Designers are creating architectural garages for supercars
Supercar builders Mercedes, Aston Martin and new venture Superfuturedesign are branching into architectural design to create the garage of the future
A common complaint about the plethora of high-end auto collectables that crowd the upper echelons of the car market is that very few are used and enjoyed. Despite manufacturers spending hundreds of millions to design, develop and build these strictly limited production runs, the most likely hypercar buyers are after profit, not performance, and will simply add their new acquisition to a roster of similarly outlandish machines and wait for inflation to do its work.
As a result, the supercar builders are coming to the realisation that a luxury car is as much an objet d’art as a mode of transport, just as it’s long been accepted that many classics are simply too valuable to risk on the roads (let alone the track). New venture Superfuturedesign is proposing a simple solution this look-but-don’t-touch approach. Working with Italian consultancy ASZarchitetti Group, the studio has created the Supercar Capsule, an interior design service aimed specifically at blending high-end autos into the home. With the car-mad Middle Eastern market in mind, each Capsule is custom-made for a specific model and space, with tailored materials and lighting designed to turn a car into a talking point.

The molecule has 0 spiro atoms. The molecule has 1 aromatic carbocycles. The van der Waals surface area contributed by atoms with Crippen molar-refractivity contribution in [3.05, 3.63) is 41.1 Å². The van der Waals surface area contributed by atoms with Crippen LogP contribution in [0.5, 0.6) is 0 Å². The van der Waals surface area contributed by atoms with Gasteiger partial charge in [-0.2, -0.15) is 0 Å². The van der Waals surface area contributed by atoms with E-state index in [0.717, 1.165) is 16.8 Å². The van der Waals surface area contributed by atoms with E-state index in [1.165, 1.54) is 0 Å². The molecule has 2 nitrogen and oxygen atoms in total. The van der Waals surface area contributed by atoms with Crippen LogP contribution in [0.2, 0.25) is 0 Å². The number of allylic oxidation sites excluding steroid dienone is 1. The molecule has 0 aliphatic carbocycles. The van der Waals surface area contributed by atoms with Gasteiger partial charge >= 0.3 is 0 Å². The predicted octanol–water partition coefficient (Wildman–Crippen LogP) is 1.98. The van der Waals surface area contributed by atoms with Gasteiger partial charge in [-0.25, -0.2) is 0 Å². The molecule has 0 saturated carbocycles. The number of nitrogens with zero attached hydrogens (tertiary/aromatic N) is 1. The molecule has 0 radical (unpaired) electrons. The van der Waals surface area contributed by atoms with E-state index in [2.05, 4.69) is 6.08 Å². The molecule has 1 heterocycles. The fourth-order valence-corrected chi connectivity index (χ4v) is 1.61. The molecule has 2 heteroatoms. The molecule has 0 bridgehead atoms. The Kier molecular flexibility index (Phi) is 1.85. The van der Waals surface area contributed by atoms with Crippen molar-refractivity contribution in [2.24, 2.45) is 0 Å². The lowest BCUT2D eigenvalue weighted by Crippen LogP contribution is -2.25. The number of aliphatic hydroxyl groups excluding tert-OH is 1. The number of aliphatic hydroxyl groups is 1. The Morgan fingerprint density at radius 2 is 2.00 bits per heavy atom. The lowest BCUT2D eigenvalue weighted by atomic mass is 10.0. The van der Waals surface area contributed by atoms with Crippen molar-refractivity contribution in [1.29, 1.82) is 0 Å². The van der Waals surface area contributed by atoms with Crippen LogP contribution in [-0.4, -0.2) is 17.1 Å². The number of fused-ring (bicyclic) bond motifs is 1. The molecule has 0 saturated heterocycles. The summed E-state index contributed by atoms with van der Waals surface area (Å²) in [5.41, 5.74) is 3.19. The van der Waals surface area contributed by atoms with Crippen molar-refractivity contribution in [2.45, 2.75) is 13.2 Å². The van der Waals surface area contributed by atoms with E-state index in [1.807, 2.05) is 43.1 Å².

As far as manufacturers go, Aston Martin is ahead of the game, having launched its own Automotive Galleries and Lairs division at last summer’s Pebble Beach Concours d’Elegance. Dovetailing bespoke design with architectural collaborations, the idea is to swathe your Aston Martin in an environment that it is as dramatic as the car itself. There’s a certain amount of cinematic synergy going on here – the company rarely lets an opportunity to highlight its long-standing association with the Bond films – and the end results are part Ken Adam, part Zaha Hadid, placing the car on a pedestal within a custom-designed space, with swooping staircases, walls of glass and other tropes of set design.
German architect Fabian Evers explored similar territory with his Into the Wild concept house, designed for a private client. Evers, who has worked with Foster and Partners and UN Studio (where he worked on the design of the Mercedes-Benz Museum), ticks every box. An Alpine retreat with a spectacular view, it features a living space with a glass-walled car lift, allowing the owner’s Mercedes SLS-AMG GT to be enjoyed when it’s not being driven up and down the mountain roads.
The chasm between personal mobility and traditional automotive expression yawns ever wider. Hypercars and supercars are high profile, profitable and hugely desirable. As the window of opportunity to use them as they were intended becomes ever smaller, these bespoke display spaces will be increasingly in demand. §